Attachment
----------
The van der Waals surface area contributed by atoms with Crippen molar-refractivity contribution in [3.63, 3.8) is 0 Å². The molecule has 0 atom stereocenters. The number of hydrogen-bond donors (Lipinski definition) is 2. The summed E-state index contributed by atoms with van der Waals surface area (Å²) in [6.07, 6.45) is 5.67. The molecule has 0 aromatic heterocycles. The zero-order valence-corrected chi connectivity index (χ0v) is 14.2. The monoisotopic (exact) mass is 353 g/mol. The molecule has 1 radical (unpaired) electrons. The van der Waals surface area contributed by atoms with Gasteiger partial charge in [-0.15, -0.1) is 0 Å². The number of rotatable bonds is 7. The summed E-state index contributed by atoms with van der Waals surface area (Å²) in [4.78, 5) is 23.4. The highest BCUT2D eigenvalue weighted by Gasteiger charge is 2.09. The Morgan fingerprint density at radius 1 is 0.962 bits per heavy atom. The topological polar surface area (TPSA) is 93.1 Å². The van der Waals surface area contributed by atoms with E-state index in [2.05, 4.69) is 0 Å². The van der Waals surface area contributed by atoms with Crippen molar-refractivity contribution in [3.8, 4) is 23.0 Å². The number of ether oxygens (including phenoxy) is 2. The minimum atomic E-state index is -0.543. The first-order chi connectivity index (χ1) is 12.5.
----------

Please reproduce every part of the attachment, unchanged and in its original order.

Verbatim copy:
The van der Waals surface area contributed by atoms with Crippen molar-refractivity contribution in [3.63, 3.8) is 0 Å². The molecule has 0 atom stereocenters. The number of hydrogen-bond donors (Lipinski definition) is 2. The summed E-state index contributed by atoms with van der Waals surface area (Å²) in [6.07, 6.45) is 5.67. The molecule has 0 aromatic heterocycles. The zero-order valence-corrected chi connectivity index (χ0v) is 14.2. The monoisotopic (exact) mass is 353 g/mol. The molecule has 1 radical (unpaired) electrons. The van der Waals surface area contributed by atoms with Gasteiger partial charge in [-0.15, -0.1) is 0 Å². The number of rotatable bonds is 7. The summed E-state index contributed by atoms with van der Waals surface area (Å²) in [4.78, 5) is 23.4. The highest BCUT2D eigenvalue weighted by Gasteiger charge is 2.09. The Morgan fingerprint density at radius 1 is 0.962 bits per heavy atom. The topological polar surface area (TPSA) is 93.1 Å². The van der Waals surface area contributed by atoms with E-state index in [2.05, 4.69) is 0 Å². The van der Waals surface area contributed by atoms with Crippen molar-refractivity contribution in [3.8, 4) is 23.0 Å². The number of ether oxygens (including phenoxy) is 2. The minimum atomic E-state index is -0.543. The first-order chi connectivity index (χ1) is 12.5.